Independent journalism about VU Amsterdam | Since 1953
18 April 2024

Student Life
& Society

The Day I Became A German Orphan

He was told in hushed whispers that Dutch bureaucracy was a lumbering beast that consumes all who dare oppose it. Nonetheless, the day third year bachelor student in literature Marcus Hewitt became swept up in its machinations came shockingly unexpected.

My first job in Amsterdam was working in a bar, serving great mixers to a great mix of Dutch natives and inebriated tourists. To start work I had to show my employer a VOG certificate—essentially a background check—as soon as possible.

So I navigated the necessary websites to order the certificate from the Ministry of Justice and Safety. I was asked to verify the information they held was accurate, but I barely looked because it all seemed to be correc- wait a moment. Under nationality it read: Citizen of the Federal Republic of Germany.

Huh. I sat back in my chair, sipping my tea thoughtfully from a Union Jack mug. Unless they knew something about my family tree that I didn’t, well, then there seemed to have been a mistake. My grandparents grew up alongside the Thames, not the Rhine. No matter though, as the city hall for Amstelveen wasn’t far: I could surely head there with my passport—and my accent—to have this corrected in no time.

Despotic and cruel fiend

I was told in hushed whispers that Dutch bureaucracy was a lumbering beast that consumes all who dare oppose it: there were rumours of a fearsome and merciless creature of fines, delays, and endless letters in the mail.

However, I felt that I had nothing to fear; they couldn’t be any slower than the British systems I’d dealt with at home. Yet, it was my fate to become a victim to this despotic and cruel fiend before the year was out.

Barren wasteland of boredom

There is no waiting room like a government funded one. Dentists, hairdressers, doctors, and even repair shops create a sort of pleasant environment in which to do nothing. Perhaps some refreshments are made available, a magazine rack could be placed, or simply some WiFi you can use so that eye contact with others can be avoided.

They couldn’t be any slower than the British systems

Put simply, these small luxuries were not available when I arrived at city hall. The soundtrack for this room was the pitiful spluttering of an Out of Order coffee machine, dripping vaguely caffeinated liquids into a gently overflowing tray. In this barren wasteland of boredom, I sat anxiously wondering if I could get this sorted out in time for work, the echoes of my friends’ warnings bouncing in my skull. Delays. Paperwork. Bureaucracy.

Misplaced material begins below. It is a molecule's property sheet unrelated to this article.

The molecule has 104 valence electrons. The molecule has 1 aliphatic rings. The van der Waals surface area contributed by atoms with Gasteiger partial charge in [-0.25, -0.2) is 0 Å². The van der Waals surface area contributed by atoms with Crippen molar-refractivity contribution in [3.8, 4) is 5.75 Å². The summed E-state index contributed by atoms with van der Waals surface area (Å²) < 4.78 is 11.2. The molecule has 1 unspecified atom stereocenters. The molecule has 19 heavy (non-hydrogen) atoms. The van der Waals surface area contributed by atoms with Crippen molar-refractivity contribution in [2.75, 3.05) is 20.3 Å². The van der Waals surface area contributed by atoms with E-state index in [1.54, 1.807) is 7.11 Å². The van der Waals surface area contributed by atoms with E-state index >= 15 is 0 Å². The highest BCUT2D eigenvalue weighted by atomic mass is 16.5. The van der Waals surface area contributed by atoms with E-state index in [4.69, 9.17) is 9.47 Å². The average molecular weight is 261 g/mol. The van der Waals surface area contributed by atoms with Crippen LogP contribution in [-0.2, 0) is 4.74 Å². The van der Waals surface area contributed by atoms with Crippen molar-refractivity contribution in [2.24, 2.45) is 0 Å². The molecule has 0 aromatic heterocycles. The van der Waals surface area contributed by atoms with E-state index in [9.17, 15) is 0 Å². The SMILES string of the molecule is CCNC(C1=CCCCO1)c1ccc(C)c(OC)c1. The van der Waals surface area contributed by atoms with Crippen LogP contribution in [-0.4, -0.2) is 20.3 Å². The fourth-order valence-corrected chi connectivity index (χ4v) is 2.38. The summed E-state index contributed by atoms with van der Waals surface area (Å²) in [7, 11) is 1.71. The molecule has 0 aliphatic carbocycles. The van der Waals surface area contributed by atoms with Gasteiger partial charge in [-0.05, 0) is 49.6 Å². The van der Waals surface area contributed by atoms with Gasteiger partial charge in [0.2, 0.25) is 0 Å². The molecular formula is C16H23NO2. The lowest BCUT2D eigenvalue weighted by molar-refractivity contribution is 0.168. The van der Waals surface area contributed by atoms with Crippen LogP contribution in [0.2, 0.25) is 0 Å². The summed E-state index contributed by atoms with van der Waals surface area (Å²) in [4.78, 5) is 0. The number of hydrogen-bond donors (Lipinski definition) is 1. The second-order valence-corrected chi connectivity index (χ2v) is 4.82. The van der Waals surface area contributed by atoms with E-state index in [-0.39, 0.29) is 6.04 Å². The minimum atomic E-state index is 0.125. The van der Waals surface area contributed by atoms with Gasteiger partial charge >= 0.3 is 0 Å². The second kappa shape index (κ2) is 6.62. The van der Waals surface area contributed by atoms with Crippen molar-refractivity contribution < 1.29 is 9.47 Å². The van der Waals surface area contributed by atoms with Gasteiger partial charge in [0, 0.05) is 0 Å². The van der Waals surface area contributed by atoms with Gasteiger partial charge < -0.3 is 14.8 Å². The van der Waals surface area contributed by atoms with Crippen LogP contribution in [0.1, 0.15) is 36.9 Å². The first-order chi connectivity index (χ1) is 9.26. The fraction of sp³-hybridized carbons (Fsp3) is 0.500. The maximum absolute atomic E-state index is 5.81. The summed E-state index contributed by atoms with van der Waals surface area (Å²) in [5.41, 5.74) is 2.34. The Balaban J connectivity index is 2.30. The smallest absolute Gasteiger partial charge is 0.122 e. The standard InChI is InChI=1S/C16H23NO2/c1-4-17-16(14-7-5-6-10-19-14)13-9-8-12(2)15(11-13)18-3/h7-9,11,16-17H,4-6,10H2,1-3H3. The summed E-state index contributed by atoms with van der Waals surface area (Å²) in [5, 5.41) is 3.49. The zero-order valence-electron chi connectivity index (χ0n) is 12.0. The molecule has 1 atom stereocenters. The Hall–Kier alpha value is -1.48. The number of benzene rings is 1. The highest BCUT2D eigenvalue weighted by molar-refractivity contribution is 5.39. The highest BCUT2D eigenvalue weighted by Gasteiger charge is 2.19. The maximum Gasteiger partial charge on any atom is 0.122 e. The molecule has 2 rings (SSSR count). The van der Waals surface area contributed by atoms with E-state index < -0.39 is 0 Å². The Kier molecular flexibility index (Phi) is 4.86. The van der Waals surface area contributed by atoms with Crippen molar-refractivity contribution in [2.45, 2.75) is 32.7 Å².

After 45 gruelling minutes I was called into an equally lifeless room to speak with someone who could restore my heritage.

No encouraging look on their face

They showed me a screen with my information. Citizen of the Federal Republic of Germany was still clearly printed. “Are you not German?” asked the staff member politely. This was an amusing alternative to the rather overused “Hey, you sound British!” I held out my passport, adored with its bold United Kingdom of Great Britain and Northern Ireland script.

Ah. There wasn’t an encouraging look on their face, and I was informed that a birth certificate would be required. This was odd, because it hadn’t been referred to or checked in order to register the incorrect information when I had arrived.

Finding my Mutter und Vater

My protests were futile. I had become swept up in the machinations of Dutch bureaucracy. I was asked to return with my birth certificate at the earliest convenience, which wasn’t going to be convenient in the slightest; I hadn’t even brought it to Amsterdam with me.

Just as I made to leave the office, the staff member asked me to check the other information they had on record, just in case any other mistakes had been made. With the utmost care, I verified my name, birth date, address, and contact details. All seemed in order there at least, but I did notice a noticeable lack of information on my parents. I remembered having to provide at least the basics when I registered as a student, so what had happened?

Further inspection revealed that I had, in fact, no registered family members on record. Realising you are a German orphan can come as quite a shock to some people, and I confess I was no exception. I would really have to step up my Duolingo game if I was going to be in with a chance of finding my Mutter und Vater.

Marcus Hewitt graduated from the bachelor literature & society at VU and was a blogger for Ad Valvas. In September he starts his master European Studies at UvA. Read Marcus blogs.


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